04
Dec
07

Music & Lyrics: Review

It would be so easy to ‘hate’ all over this movie. It’s predictable. It’s formulaic. It’s not even as creative as romantic comedies that I’ve seen ten years ago. But strangely there’s something that keeps me from completely writing this movie off — the charm of Drew Barrymore and Hugh Grant.

Music & Lyrics stars Hugh Grant as an 80’s has-been pop star who meets a scatterbrained-but-cute writer in Drew Barrymore who have to write a song for a Britney Spears/Christina Aguilera/Jessica Simpson-type in a short amount of time. That’s it. That’s the whole movie. If you’ve ever seen even a few romantic comedies before, you can write the rest…. they meet, they have an awkward time initially… they find common ground… they kiss… things seem like they’re going ok…. then conflict… then resolution… kiss…<close curtain>. It was so bad that at the point about an hour into the movie — you know, the point where you feel like the relationship is going too good and you’re just waiting for the other shoe to drop — I found myself getting frustrated — on two different levels. Obviously, I was frustrated watching a totally predictable film. But I was equally as disappointed to think about how unchallenging and uninspiring a course both of these awesome actors have taken. Hugh Grant — for all the charm that he brings on-screen — could be pushing himself to do so much more. I’d love to see him even try to do a serious role. Something challenging. Maybe he’s been so heavily typecast as the bumbling, charming Brit that nobody wants to risk it? Or not. I’m thinking he’s just not ranging outside of himself. And it’s a shame. Same goes for Drew — even more so. When I watched her onscreen at times, it’s hard not to keep remarking at how much the screen loves her. She’s so charming and so beautiful. It’s such a shame to me that someone who’s been through so much in life and who’s shown signs of greatness still hasn’t had the breakout serious, grown-up role.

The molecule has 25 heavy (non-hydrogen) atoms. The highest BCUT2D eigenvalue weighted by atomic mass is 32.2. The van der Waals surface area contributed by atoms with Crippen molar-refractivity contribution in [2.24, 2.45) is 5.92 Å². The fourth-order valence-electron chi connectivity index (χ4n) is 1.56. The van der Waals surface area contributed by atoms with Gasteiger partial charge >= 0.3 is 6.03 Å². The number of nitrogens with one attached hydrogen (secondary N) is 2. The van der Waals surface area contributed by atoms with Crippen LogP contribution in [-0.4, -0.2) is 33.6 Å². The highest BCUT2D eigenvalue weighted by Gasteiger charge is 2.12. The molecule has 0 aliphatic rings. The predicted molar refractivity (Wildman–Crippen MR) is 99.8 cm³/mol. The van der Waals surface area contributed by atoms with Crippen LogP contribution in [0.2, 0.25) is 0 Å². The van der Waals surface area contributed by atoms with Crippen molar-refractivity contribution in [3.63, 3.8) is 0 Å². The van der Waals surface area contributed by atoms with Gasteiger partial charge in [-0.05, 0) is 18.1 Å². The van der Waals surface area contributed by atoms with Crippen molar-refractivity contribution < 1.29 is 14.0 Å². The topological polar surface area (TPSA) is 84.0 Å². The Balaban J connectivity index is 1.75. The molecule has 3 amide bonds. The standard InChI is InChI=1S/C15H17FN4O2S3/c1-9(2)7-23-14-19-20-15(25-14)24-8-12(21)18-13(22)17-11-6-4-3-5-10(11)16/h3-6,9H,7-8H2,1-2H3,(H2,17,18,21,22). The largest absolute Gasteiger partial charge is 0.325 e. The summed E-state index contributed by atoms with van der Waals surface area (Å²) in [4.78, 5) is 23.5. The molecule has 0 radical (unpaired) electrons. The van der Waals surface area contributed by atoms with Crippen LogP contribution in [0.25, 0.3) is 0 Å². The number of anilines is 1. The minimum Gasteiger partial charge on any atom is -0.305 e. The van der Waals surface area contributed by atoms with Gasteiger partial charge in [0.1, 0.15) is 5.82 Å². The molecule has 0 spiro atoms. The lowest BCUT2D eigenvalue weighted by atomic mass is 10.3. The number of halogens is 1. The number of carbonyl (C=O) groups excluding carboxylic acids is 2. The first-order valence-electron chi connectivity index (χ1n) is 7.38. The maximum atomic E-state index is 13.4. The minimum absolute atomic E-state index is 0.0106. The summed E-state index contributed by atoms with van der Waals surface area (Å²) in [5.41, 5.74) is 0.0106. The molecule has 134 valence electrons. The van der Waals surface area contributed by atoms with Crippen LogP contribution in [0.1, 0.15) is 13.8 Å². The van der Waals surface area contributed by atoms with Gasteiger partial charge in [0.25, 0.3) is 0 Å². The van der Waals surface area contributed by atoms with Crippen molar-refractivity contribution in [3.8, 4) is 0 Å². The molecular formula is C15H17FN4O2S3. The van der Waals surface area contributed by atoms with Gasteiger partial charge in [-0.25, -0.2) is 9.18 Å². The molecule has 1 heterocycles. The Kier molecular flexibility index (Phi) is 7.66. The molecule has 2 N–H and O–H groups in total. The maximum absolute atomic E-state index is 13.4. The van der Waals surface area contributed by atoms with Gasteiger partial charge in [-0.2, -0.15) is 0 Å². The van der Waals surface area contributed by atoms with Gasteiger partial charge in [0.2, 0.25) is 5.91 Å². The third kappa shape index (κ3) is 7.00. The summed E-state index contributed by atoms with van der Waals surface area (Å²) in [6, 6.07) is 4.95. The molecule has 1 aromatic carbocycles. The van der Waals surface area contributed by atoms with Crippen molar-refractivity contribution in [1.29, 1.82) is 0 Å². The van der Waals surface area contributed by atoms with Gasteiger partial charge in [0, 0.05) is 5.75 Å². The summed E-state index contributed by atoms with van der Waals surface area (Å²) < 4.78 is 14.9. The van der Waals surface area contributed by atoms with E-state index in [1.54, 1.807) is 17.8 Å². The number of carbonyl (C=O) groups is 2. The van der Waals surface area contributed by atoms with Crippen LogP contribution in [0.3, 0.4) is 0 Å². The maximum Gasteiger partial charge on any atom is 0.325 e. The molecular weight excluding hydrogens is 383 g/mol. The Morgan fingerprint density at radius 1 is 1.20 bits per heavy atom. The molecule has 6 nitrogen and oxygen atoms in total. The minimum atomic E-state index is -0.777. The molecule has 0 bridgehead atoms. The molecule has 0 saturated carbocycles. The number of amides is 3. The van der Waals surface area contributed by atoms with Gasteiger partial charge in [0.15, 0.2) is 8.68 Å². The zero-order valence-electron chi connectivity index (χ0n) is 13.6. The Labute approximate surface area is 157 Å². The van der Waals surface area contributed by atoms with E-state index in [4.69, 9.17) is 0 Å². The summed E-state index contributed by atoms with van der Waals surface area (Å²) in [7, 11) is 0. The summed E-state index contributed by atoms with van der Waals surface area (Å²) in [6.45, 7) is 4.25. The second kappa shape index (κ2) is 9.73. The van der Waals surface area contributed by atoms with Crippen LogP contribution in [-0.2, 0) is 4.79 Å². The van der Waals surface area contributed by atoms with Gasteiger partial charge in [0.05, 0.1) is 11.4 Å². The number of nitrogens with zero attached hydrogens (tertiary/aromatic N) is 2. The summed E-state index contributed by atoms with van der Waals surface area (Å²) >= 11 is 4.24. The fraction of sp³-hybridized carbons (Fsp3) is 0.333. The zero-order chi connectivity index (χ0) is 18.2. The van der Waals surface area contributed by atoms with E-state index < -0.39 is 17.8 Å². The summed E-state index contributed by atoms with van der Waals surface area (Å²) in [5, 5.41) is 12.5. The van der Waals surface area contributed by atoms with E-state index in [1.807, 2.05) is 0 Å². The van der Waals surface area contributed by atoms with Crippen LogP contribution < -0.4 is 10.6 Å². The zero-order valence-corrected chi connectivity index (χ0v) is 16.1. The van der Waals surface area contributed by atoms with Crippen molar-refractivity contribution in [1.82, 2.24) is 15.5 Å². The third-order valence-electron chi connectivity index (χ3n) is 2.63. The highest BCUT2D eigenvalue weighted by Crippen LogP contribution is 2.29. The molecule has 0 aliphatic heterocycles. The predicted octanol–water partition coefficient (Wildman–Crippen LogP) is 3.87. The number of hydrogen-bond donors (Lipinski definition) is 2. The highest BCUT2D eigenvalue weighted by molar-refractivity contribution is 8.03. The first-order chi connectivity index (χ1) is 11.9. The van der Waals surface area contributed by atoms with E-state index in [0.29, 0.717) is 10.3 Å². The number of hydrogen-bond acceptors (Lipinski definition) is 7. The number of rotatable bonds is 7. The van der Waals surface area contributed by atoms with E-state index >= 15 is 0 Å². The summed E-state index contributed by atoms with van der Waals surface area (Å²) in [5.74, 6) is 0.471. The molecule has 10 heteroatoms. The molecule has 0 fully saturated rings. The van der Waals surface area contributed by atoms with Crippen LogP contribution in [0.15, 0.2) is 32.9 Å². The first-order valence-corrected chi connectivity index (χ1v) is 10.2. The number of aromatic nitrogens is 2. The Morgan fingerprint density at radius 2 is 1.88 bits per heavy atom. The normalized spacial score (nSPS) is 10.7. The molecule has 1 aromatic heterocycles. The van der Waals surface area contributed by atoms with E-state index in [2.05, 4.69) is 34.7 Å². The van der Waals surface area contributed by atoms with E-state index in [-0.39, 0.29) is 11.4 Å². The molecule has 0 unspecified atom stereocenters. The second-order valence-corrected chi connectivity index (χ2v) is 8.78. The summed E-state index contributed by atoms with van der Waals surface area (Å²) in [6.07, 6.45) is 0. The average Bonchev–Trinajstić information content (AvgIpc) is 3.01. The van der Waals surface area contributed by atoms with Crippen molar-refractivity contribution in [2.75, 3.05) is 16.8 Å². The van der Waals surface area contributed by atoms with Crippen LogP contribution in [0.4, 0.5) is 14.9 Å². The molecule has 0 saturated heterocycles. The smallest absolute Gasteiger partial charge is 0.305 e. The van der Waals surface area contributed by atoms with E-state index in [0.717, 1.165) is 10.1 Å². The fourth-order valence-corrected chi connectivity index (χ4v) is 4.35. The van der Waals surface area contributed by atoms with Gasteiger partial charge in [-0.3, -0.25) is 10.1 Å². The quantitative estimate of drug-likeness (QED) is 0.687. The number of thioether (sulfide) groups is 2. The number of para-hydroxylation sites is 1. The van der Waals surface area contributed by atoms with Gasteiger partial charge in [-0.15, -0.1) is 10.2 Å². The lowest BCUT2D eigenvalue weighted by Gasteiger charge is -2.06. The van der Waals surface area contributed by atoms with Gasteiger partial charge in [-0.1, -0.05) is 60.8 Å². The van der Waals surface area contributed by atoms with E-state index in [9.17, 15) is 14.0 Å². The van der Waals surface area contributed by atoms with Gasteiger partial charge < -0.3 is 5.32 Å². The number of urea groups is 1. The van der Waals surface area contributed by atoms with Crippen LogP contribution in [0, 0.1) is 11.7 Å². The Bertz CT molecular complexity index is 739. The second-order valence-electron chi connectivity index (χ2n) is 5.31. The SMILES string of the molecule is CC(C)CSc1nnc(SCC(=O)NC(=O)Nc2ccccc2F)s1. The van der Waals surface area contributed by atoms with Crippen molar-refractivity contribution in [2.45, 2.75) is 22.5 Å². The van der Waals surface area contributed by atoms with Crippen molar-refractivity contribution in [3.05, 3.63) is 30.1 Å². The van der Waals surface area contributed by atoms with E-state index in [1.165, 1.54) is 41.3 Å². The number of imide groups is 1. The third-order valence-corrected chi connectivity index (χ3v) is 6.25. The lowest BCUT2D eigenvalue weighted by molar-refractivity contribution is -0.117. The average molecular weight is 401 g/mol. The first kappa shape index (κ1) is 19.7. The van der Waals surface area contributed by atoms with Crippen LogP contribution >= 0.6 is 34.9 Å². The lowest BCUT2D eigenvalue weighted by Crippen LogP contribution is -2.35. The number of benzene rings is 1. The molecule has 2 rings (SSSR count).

One thing that does ruin this film a bit is the age gap between Drew and Hugh. Fifteen years. (I checked.) And it shows. I mean, I was able to put it behind me. And they pull it off… kinda. But it would have almost made the movie better if this had been acknowledged in the plot. There were certainly opportunities to do this through skeptical side-characters. However, ultimately it’s kinda worth the trip to watch Drew looking so fine on-screen and watching Hugh….well, just being ‘Hugh’.

Music & Lyrics will never find it’s way into my ‘romantic comedies’ shelf (and a long shelf it is), but I certainly wouldn’t call this a bad film. Don’t expect too much. And if you’ve seen enough romantic comedies, I’d say you probably can watch this movie and surf the web without missing much. But ultimately it’s not about the plot as much as it is about watching Drew and Hugh — their charm saves this movie from being a total waste. If you like Drew and/or Hugh, check it out. Otherwise, skip it. Chances are you’ve seen this movie several times before.

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